January 23, 2017 (JUBA) – The South Sudanese president, Salva Kiir has directed state governors to lead the national dialogue process in their respective areas for the war to end so that people can live normal lives and the allow the nation to rebuild.
- South Sudanese president Salva Kiir (AFP)
The new directive comes more than a month after the president launched a national dialogue that encompasses all the rival political parties and groups in South Sudan.
The dialogue, according to the president, should be led by eminent statesmen that are "trusted, genuine and credible."
“As you [governors] go to your areas, you have a very important task to do. You need to lead this dialogue process. The national dialogue which we have launched is the only way to stop this suffering,” the South Sudan leader said after the newly-appointed governors were sworn-in.
He added, “We need everybody to participate in this [national dialogue] process and it should be from the lower level. We don’t need to start here. This war puts many innocent lives in grave jeopardy”.
The dialogue process, the president stressed, would be inclusive for the world’s youngest nation to end its war.
“If we want to get out of the crisis, there should be no exception to any means that could help us. Everybody should be given the opportunity to participate in the process. This is why I made it open for people living outside to be able to participate in the process”, he added.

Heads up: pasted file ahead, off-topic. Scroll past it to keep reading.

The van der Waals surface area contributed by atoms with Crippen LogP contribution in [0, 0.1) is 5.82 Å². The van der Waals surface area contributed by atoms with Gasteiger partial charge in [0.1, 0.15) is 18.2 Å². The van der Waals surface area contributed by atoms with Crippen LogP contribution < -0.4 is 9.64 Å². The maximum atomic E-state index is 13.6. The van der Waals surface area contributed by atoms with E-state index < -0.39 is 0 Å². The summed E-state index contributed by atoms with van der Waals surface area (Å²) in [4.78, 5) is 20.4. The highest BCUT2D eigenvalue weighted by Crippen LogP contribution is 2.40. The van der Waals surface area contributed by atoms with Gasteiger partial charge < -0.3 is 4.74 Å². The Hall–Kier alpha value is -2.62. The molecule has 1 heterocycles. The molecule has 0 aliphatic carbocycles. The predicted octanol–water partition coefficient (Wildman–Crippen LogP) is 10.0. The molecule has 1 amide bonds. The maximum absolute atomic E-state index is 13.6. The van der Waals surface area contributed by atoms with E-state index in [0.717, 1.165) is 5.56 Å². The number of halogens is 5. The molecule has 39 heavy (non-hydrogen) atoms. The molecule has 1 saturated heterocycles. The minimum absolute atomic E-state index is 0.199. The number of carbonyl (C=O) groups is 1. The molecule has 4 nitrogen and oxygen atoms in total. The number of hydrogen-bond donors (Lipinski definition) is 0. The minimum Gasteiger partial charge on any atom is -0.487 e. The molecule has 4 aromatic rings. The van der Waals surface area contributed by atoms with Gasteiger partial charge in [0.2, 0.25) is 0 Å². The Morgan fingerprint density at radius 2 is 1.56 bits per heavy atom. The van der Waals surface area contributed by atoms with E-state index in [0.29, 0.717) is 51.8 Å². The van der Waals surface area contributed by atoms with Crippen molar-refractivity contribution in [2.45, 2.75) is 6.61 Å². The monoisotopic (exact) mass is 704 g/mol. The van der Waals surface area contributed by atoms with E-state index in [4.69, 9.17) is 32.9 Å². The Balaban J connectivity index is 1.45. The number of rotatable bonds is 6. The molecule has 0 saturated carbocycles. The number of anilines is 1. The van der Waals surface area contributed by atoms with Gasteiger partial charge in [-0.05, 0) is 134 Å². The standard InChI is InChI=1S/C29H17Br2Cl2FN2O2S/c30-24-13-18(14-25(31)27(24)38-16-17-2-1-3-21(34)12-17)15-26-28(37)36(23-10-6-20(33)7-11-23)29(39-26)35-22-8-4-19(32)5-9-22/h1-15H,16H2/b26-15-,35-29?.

According to the South Sudanese leader, the committee for the national dialogue will work with independent experts from Juba-based think tanks such as the Ebony Center, Sudd Institute and Centre for Peace and Development.
The dialogue process will reportedly have a bottom-top approach with the first phase being "grass-roots consultation" to map out grievances unique to each community and the region, the second one will converge regional peace conferences while the final phase will lead to convergence in Juba for the national conference.
"The National Conference shall tackle remaining issues that are not addressed in the sub-national processes, which would have direct bearing on national cohesion," Kiir said, in what has been described by experts as his first detailed plans to address issues in a tribally divided, war torn country.
Over the years, Kiir said, experiences had shown that South Sudanese can dialogue, citing his previous disagreement with the late John Garang in 2004, return of Riek Machar to ruling party (SPLM) in 2002, the SPLM convention of 1994 and Dinka and Nuer communities’ conference of 1999 as evidences that locally-led peace initiatives work.
President Kiir called for help from the international community and warned citizens against hate speeches targeting Americans and the United Nations.